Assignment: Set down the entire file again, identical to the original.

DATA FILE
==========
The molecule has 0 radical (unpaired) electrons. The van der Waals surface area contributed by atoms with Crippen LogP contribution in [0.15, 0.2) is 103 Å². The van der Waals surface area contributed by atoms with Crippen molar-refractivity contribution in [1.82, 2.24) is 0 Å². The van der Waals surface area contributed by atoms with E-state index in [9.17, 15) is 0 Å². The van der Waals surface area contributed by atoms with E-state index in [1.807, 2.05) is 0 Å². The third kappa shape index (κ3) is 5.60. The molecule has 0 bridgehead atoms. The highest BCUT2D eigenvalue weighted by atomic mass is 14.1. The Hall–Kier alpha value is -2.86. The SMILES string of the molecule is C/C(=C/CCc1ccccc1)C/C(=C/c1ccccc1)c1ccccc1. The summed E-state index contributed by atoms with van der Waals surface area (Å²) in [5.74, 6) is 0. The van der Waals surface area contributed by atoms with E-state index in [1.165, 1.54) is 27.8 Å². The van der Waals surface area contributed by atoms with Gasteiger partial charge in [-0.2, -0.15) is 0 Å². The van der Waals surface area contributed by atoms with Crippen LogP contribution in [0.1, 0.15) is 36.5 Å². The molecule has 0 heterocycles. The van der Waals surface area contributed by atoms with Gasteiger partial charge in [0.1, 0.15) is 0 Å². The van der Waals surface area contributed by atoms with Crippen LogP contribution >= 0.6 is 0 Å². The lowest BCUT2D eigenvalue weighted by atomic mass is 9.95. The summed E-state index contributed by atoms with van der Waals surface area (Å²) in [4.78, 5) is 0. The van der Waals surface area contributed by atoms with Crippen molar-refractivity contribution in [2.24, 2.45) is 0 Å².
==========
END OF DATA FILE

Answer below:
The molecule has 0 radical (unpaired) electrons. The van der Waals surface area contributed by atoms with Crippen LogP contribution in [0.15, 0.2) is 103 Å². The van der Waals surface area contributed by atoms with Crippen molar-refractivity contribution in [1.82, 2.24) is 0 Å². The van der Waals surface area contributed by atoms with E-state index in [9.17, 15) is 0 Å². The van der Waals surface area contributed by atoms with E-state index in [1.807, 2.05) is 0 Å². The third kappa shape index (κ3) is 5.60. The molecule has 0 bridgehead atoms. The highest BCUT2D eigenvalue weighted by atomic mass is 14.1. The Hall–Kier alpha value is -2.86. The SMILES string of the molecule is C/C(=C/CCc1ccccc1)C/C(=C/c1ccccc1)c1ccccc1. The summed E-state index contributed by atoms with van der Waals surface area (Å²) in [5.74, 6) is 0. The van der Waals surface area contributed by atoms with E-state index in [1.165, 1.54) is 27.8 Å². The van der Waals surface area contributed by atoms with Gasteiger partial charge in [-0.2, -0.15) is 0 Å². The van der Waals surface area contributed by atoms with Crippen LogP contribution in [0.1, 0.15) is 36.5 Å². The molecule has 0 heterocycles. The van der Waals surface area contributed by atoms with Gasteiger partial charge in [0.1, 0.15) is 0 Å². The van der Waals surface area contributed by atoms with Crippen LogP contribution >= 0.6 is 0 Å². The lowest BCUT2D eigenvalue weighted by atomic mass is 9.95. The summed E-state index contributed by atoms with van der Waals surface area (Å²) in [4.78, 5) is 0. The van der Waals surface area contributed by atoms with Crippen molar-refractivity contribution in [2.24, 2.45) is 0 Å².